of “extreme heat” days by mid-century.
That kind of extreme heat makes it hard to work — or live — outside and can sicken
or even kill people, particularly outdoor laborers, the poor and the elderly. That’s a
problem for Miami-Dade, which has more than 100,000 outdoor workers, the most in
the state. It also will make cooling homes, buildings and cars pricier.
A report released Monday from the nonprofit climate research group First Street
Foundation found that Miami-Dade leads the nation as the county that could see the
sharpest increase in dangerous hot days over the next 30 years, when the U.S. could
be an average of 3 degrees hotter.
The southeast, including Florida, is likely to see much higher temperatures more
frequently. That means extra weeks of the year where temperatures top 100 — or
“It’s getting warmer there, and while it’s easy to say ’it’s already hot here,’ the
exposure to more dangerous days is what dominated the story in our report,” said
Jeremy Porter, First Street’s chief research officer.
The First Street report found that South Florida, including Miami-Dade, Broward
and Palm Beach, could see about 40 extra days a year where the heat index is over
100 degrees Fahrenheit. The region gets about 50 a year now. Heat index — also
known as the “feels like” temperature — factors in humidity with temperature.
These findings mirror previous studies’ projections of what global warming could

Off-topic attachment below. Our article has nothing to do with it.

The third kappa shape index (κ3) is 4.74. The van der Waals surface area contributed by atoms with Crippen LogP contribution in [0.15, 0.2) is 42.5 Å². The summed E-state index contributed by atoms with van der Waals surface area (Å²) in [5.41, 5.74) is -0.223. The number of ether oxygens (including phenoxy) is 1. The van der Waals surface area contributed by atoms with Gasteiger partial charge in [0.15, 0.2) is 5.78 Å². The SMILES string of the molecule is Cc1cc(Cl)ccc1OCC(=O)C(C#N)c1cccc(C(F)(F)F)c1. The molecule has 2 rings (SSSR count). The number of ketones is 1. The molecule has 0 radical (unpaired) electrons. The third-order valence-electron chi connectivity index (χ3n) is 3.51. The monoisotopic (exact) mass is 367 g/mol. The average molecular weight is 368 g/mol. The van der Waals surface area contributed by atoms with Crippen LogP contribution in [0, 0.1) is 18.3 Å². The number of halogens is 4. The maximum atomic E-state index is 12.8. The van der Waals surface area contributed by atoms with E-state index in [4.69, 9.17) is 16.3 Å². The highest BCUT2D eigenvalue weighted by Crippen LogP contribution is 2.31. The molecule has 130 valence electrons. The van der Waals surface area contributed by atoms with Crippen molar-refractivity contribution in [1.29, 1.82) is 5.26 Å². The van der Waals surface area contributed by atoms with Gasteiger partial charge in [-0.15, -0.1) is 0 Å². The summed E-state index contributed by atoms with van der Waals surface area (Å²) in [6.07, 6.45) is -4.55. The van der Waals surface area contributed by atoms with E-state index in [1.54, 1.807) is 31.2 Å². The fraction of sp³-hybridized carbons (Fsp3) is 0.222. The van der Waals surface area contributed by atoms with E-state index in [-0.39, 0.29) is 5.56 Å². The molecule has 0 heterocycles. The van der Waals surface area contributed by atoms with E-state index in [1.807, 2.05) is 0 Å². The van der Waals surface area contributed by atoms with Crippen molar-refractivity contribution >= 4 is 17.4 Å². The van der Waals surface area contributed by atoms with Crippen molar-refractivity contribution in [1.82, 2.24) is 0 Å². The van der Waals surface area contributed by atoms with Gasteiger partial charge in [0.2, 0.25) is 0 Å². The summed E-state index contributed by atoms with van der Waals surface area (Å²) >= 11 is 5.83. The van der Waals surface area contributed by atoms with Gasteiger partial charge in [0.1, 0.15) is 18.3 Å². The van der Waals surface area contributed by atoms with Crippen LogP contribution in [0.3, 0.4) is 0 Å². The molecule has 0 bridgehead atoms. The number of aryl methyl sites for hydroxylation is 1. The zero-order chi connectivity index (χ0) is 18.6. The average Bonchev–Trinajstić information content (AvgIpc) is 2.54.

feel like for South Florida, a warning that pushed Miami-Dade to hire its first-ever
Chief Heat Officer, set up an extreme heat task force and conduct a heat
“It reinforces what we’re already planning for,” said Jane Gilbert, the county’s chief
heat officer. “The quality of life in Miami-Dade County in 30 years is highly
dependent on how globally we’re able to control greenhouse gas emissions. It’s
imperative that as a county and a state we are leaders on greenhouse gas emissions
WHO’S AT RISK?
That vulnerability report, published earlier this summer, is already guiding
investments. Researchers found that Miami-Dade has an average of 58 hospitalizations and 301
emergency department visits a year for heat-related illnesses. Deaths are harder to
count. In the five-year span, only two death certificates listed extreme heat as the
first cause of death.
Christopher Uejio, an associate professor at Florida State University and lead author
of the analysis, said that’s both because medical examiners have a high bar for
counting heat as the main cause of death and because “heat exacerbates such a long
list of health conditions that it’s hard to tease it out.”
In the analysis, researchers found that changing that standard to include all illnesses
that extreme heat would have worsened brought the total to 34 deaths a year.
As the county warms, those deaths increased. Every ten-degree increase in the heat
index led to an additional death a day, the study found.
“Without further adaptation, we could expect heat-related illnesses and deaths to
increase,” Uejio said.
From there, researchers took the risk factors for heat-related illness and death —
like poverty, whether people work outside or live in mobile homes or if they have